Thursday, February 28, 2013

Seven Lessons on How to Pay More Bank Fees

Do you want to pay more in bank fees on your checking account? Follow my advice you will spend more than intended on bank fees!

1. Ignore your account between paychecks.
  • Lots of people only look at their account on payday when they make a deposit. “I’m in a negative balance. Why?” They don’t keep a running total on their check register nor use online or mobile banking to track their usage. This can result in multiple overdrafts costing at least $35 for each occurrence.
2. Ignore financial institution correspondence that comes with your statement.
  • Financial Institutions can make changes to their accountholder agreements. Often these changes affect the fee schedule of the institution. If one ignores the changes by failing to read the statement enclosures, they may fail to heed a warning that their minimum balance has increased and start paying a monthly fee or miss out on some other change that will result in higher fees.
3. Ignoring minimum balance or direct deposit requirements
  • To maintain a free checking account, many financial institutions require that an accountholder maintain a specified minimum or have their paycheck directly deposited to their account. Drawing funds so the account balance falls below the required minimum or changing employers and forgetting to set up direct deposit can result in a member paying higher fees.
4. Skip Overdraft Protection
  • Yeah, you probably won’t make any mistakes with your account so Overdraft Protection is probably unnecessary. But, of course, if you do make a mistake, you will pay $35 or more per occurrence. Good overdraft protection provides you with a line of credit or a transfer from your savings account that is paid to your checking account if an item is presented for payment and there are insufficient funds. Your fee for the transfer may be free or as little as $5. That is a lot less than an overdraft or Non Sufficient Funds charge.
5. Move to another financial institution and ignore your old account.
  • You moved to a new bank or credit union and left a few bucks in the old account in case something comes in. After a while, you forget about the old account. Does your accountholder agreement have built in fees for inactivity? Some institutions enforce inactivity fees of $5 or more per month should you stop using your account and allow it to become inactive or dormant. Remember to close old accounts when you change institutions. Not only can you lose money with inactivity fees, your account could just get old and after three years of inactivity, it may go dormant. Allowing your account to go dormant means that any money remaining in the account at the end of three years of inactivity can be sent to the State of California’s Controller’s Office. The money can be redeemed by the accountholder but it takes time to go through the bureaucratic process.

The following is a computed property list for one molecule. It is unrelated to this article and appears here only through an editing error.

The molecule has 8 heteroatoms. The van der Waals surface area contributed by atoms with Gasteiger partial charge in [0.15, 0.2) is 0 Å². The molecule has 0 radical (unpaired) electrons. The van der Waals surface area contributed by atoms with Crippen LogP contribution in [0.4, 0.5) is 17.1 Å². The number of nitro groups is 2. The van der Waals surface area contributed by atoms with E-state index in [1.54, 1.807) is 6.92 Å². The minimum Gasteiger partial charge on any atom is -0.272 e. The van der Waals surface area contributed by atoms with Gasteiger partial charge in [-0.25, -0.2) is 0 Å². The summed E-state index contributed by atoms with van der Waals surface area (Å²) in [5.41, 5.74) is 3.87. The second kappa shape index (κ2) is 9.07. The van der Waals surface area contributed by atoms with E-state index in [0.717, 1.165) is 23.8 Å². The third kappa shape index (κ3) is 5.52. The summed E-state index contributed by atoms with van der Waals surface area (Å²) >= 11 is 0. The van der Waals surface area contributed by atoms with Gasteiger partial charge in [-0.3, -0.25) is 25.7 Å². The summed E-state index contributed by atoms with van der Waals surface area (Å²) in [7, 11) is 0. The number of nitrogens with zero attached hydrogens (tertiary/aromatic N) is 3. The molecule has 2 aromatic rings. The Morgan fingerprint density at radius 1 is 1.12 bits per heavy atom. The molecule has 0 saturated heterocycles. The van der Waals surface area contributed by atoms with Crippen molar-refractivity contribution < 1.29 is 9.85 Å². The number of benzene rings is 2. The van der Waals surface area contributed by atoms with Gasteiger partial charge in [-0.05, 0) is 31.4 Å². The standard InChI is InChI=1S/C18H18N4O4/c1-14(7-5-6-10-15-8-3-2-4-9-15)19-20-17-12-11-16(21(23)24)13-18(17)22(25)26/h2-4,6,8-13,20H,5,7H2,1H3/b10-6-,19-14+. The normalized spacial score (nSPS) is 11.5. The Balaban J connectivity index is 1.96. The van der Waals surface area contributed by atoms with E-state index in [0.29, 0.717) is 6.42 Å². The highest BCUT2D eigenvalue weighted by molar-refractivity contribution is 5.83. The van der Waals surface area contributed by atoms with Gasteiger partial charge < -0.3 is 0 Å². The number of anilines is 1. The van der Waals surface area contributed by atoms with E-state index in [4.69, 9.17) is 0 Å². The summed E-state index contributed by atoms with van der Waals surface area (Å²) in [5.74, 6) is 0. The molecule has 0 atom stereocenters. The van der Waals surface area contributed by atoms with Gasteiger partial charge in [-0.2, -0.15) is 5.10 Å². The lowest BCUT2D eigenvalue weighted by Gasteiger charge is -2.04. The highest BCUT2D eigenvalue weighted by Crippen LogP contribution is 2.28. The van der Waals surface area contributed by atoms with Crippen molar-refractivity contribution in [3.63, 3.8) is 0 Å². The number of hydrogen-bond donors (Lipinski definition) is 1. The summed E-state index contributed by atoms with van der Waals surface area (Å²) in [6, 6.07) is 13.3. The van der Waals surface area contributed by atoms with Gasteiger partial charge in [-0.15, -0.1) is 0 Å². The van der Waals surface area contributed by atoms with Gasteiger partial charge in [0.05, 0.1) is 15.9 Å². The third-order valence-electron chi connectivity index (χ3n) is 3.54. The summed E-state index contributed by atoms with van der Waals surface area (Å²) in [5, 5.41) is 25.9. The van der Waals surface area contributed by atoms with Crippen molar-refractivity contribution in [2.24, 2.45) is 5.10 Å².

6. Using money orders to pay for items that require guaranteed funds.
  • A financial institution will charge $5 or more to issue a money order or cashier’s check. Did you know that if you send a check through your online banking it is a guaranteed check and it is free?
7. Use ATM’s indiscriminately
  • If you are not using the ATM’s that are authorized by your financial institution you will likely be charged for each instance of usage. Those fees are not just from your bank, they are charged by the foreign financial institution’s ATM for non-customer usage. Costs: usually $5 -$7 per instance. You could be charged $2-3 by your institution and as much as $5 by the company that owns the ATM. 
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What is the difference between banks and credit unions? Some teenagers in Alberta, Canada came up with an ingenious video to describe the differences. It is linked here. I hope you enjoy it! 

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